Take for example Thos 3. MkG, p35, shows in a very nice table that it corresponds with Lk 17:20-21. But correspondence shows literary relation, it does not of itself establish directionality. I now take up directionality. One piece of useful evidence for directionality is that one half, the presumptively later half, of parallel sayings is often awkwardly situated in context, whereas this tends to be less true of the earlier half. Does Thos 3 sit comfortably in Thos? Since there is little continuity between sayings in Thos, that is hard to say one way or the other. (A connection probably exists, but it is also probably esoteric, and thus not explicable within the limits of an E-mail note). How about the Luke side? Lk 20:21 says that “the Kingdom of God is within you.” Does this fit the rest of Luke? Not trusting our own impressions, we turn to the standard commentaries. Fitzmyer interprests Lk 17:20 in the sense of Lk 11:20, The Kingdom is present in the sense that Jesus himself, representing the Kingdom, is present “among you.” Nolland sees more clearly that 17:21 is at odds with the rest of Lukan, and indeed Christian, preaching on the subject: the Kingdom is an objective event which will happen, all at once, at some future time. To quote Nolland, “[17:21] also represents a view of the Kingdom of God not found elsewhere in the Gospel tradition . . . Taken in conjunction with the preceding negations, it leaves no room for a future eschatological intervention of God as anticipated in vv22-27.”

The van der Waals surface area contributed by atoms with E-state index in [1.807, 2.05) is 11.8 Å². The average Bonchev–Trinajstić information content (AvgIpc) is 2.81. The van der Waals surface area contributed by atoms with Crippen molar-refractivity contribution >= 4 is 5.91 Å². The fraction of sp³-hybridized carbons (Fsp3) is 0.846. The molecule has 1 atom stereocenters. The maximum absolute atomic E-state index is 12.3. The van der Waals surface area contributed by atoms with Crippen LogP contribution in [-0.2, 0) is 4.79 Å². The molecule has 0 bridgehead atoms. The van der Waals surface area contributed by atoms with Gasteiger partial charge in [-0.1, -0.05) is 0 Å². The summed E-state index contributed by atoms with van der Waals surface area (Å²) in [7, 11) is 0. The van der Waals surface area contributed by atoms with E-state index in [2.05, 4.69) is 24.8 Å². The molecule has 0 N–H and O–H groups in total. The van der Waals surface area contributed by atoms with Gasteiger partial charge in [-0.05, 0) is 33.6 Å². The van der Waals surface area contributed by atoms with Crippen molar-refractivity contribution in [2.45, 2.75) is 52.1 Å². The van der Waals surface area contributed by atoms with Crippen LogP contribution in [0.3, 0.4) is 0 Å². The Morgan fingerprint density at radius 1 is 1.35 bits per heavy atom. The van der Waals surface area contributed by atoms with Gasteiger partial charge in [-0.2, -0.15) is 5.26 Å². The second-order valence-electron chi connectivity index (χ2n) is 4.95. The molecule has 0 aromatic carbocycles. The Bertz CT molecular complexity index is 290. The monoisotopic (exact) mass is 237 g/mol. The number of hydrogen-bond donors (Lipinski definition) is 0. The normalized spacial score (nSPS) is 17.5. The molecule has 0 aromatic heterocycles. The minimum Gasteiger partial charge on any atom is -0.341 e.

Just so. Then on the basis of Sitz im Context, or in this case lack of it, Lk 17:20-21 must be considered secondary, and as the necessary complement, Thos 3 is primary.
Though the Lukan version of this saying clashes with the whole teaching of the Gospel tradition, it fits very well with the rest of the Thomas core teaching, according to which salvation is not something realized in a future event; it is something achieved by the individual initiate, at no particular time or place (escape from this world happens separately for each individual). Thos 3 in context may be seen as a rejection of the Jewish idea of a future End Day, and an assertion instead of the idea of individual salvation gained through esoteric knowledge. Then the chronological sequence is
Early Christian belief in a future End Day, when the good will all at once go to Heaven
Thos 3 denies this, and substitutes individual salvation
Lk picks up this striking saying, at some cost to his theological consistency
I have elsewhere noted that the Thomas people are very like what I call the Alpha people; the earliest of all Christians, in that they have no knowledge of the idea that Jesus’ death is somehow connected with their personal salvation; they make salvation a matter of individual effort (in the Thomas case, an effort of understanding rather than of compliance with the reduced Mosaic Law taught by Jesus). Then their connection with Christianity must be very early; before the various Death Doctrines entered Christian tradition. There is such a window. It can easily be shown that the Predictions of Jesus’ Death belong to a late stratum in Mark, and Adela Yarbro Collins has already argued at length that the Resurrection in Mark is a later addition to the Passion story. Then the appearance of these Death Doctrines in Christian thinking is not original; it occurred at some definite point in the time period covered by Mark (my estimate is the span from 30 to 45). It is at an early point in that span that the Thomas Christians and the Alpha Christians were close together, theologically.
But the Thomas Christians were not simply Jesus followers; they also had their own tradition. It is possible to recover that tradition in some detail, by taking the core Thomas sayings seriously, and assessing them collectively. But if I were to give it here, I would probably get a reaction like that which “Thomas” fears in Thos 13, and so I forbear. This note is long enough anyway.
E Bruce Brooks
Warring States Project
University of Massachusetts at Amherst